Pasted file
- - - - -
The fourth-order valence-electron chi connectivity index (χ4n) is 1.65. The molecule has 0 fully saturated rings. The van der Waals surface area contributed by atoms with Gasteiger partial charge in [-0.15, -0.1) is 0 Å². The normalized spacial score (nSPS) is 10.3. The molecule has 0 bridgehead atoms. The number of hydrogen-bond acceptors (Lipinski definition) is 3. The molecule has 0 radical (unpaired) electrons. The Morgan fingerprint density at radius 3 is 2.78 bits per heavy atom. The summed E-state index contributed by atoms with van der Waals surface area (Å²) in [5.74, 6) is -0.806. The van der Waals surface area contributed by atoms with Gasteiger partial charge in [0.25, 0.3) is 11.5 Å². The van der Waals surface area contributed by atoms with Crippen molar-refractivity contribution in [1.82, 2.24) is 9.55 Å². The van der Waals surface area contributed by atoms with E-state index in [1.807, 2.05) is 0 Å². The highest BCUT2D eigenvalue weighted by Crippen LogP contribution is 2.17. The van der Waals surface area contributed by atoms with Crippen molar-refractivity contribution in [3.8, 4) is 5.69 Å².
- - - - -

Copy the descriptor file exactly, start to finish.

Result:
The fourth-order valence-electron chi connectivity index (χ4n) is 1.65. The molecule has 0 fully saturated rings. The van der Waals surface area contributed by atoms with Gasteiger partial charge in [-0.15, -0.1) is 0 Å². The normalized spacial score (nSPS) is 10.3. The molecule has 0 bridgehead atoms. The number of hydrogen-bond acceptors (Lipinski definition) is 3. The molecule has 0 radical (unpaired) electrons. The Morgan fingerprint density at radius 3 is 2.78 bits per heavy atom. The summed E-state index contributed by atoms with van der Waals surface area (Å²) in [5.74, 6) is -0.806. The van der Waals surface area contributed by atoms with Gasteiger partial charge in [0.25, 0.3) is 11.5 Å². The van der Waals surface area contributed by atoms with Crippen molar-refractivity contribution in [1.82, 2.24) is 9.55 Å². The van der Waals surface area contributed by atoms with E-state index in [1.807, 2.05) is 0 Å². The highest BCUT2D eigenvalue weighted by Crippen LogP contribution is 2.17. The van der Waals surface area contributed by atoms with Crippen molar-refractivity contribution in [3.8, 4) is 5.69 Å².